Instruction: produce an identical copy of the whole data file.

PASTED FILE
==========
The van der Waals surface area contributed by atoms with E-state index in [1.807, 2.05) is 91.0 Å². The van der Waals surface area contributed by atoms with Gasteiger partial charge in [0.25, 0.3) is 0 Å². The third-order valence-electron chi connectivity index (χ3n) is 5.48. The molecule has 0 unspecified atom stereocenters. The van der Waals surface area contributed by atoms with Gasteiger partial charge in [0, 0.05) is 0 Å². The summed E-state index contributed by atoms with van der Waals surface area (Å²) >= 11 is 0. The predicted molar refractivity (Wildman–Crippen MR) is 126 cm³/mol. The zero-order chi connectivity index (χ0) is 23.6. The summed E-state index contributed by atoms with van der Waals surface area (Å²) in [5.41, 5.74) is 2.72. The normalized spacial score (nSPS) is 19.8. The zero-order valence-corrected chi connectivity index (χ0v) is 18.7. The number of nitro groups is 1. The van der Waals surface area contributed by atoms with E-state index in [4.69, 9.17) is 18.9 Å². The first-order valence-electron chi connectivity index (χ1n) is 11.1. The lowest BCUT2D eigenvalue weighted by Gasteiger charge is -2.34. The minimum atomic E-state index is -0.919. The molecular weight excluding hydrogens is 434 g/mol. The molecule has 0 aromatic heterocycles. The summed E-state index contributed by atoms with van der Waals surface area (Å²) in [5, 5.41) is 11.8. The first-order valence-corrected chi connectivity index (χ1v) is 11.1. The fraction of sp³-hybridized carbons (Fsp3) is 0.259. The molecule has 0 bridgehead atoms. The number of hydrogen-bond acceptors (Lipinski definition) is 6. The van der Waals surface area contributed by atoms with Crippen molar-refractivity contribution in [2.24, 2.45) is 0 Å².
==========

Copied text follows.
The van der Waals surface area contributed by atoms with E-state index in [1.807, 2.05) is 91.0 Å². The van der Waals surface area contributed by atoms with Gasteiger partial charge in [0.25, 0.3) is 0 Å². The third-order valence-electron chi connectivity index (χ3n) is 5.48. The molecule has 0 unspecified atom stereocenters. The van der Waals surface area contributed by atoms with Gasteiger partial charge in [0, 0.05) is 0 Å². The summed E-state index contributed by atoms with van der Waals surface area (Å²) >= 11 is 0. The predicted molar refractivity (Wildman–Crippen MR) is 126 cm³/mol. The zero-order chi connectivity index (χ0) is 23.6. The summed E-state index contributed by atoms with van der Waals surface area (Å²) in [5.41, 5.74) is 2.72. The normalized spacial score (nSPS) is 19.8. The zero-order valence-corrected chi connectivity index (χ0v) is 18.7. The number of nitro groups is 1. The van der Waals surface area contributed by atoms with E-state index in [4.69, 9.17) is 18.9 Å². The first-order valence-electron chi connectivity index (χ1n) is 11.1. The lowest BCUT2D eigenvalue weighted by Gasteiger charge is -2.34. The minimum atomic E-state index is -0.919. The molecular weight excluding hydrogens is 434 g/mol. The molecule has 0 aromatic heterocycles. The summed E-state index contributed by atoms with van der Waals surface area (Å²) in [5, 5.41) is 11.8. The first-order valence-corrected chi connectivity index (χ1v) is 11.1. The fraction of sp³-hybridized carbons (Fsp3) is 0.259. The molecule has 0 bridgehead atoms. The number of hydrogen-bond acceptors (Lipinski definition) is 6. The van der Waals surface area contributed by atoms with Crippen molar-refractivity contribution in [2.24, 2.45) is 0 Å².